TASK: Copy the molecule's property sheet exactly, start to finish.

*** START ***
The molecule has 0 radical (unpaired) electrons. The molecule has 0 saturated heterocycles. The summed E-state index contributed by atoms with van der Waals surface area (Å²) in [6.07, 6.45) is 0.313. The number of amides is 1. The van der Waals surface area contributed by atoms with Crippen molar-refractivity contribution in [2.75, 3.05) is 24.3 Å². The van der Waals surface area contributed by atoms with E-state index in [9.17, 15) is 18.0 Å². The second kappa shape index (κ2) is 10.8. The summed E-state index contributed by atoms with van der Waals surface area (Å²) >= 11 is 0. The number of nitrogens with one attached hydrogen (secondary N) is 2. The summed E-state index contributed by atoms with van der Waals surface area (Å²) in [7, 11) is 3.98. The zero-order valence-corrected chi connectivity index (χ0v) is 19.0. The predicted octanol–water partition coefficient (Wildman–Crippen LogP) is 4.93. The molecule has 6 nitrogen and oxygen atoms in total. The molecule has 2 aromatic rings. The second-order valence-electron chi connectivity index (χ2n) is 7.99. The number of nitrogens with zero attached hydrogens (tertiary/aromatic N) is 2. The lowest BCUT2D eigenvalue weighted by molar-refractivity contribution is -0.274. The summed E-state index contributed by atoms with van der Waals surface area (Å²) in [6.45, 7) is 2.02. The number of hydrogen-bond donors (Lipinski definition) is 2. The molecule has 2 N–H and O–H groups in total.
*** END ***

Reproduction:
The molecule has 0 radical (unpaired) electrons. The molecule has 0 saturated heterocycles. The summed E-state index contributed by atoms with van der Waals surface area (Å²) in [6.07, 6.45) is 0.313. The number of amides is 1. The van der Waals surface area contributed by atoms with Crippen molar-refractivity contribution in [2.75, 3.05) is 24.3 Å². The van der Waals surface area contributed by atoms with E-state index in [9.17, 15) is 18.0 Å². The second kappa shape index (κ2) is 10.8. The summed E-state index contributed by atoms with van der Waals surface area (Å²) >= 11 is 0. The number of nitrogens with one attached hydrogen (secondary N) is 2. The summed E-state index contributed by atoms with van der Waals surface area (Å²) in [7, 11) is 3.98. The zero-order valence-corrected chi connectivity index (χ0v) is 19.0. The predicted octanol–water partition coefficient (Wildman–Crippen LogP) is 4.93. The molecule has 6 nitrogen and oxygen atoms in total. The molecule has 2 aromatic rings. The second-order valence-electron chi connectivity index (χ2n) is 7.99. The number of nitrogens with zero attached hydrogens (tertiary/aromatic N) is 2. The lowest BCUT2D eigenvalue weighted by molar-refractivity contribution is -0.274. The summed E-state index contributed by atoms with van der Waals surface area (Å²) in [6.45, 7) is 2.02. The number of hydrogen-bond donors (Lipinski definition) is 2. The molecule has 2 N–H and O–H groups in total.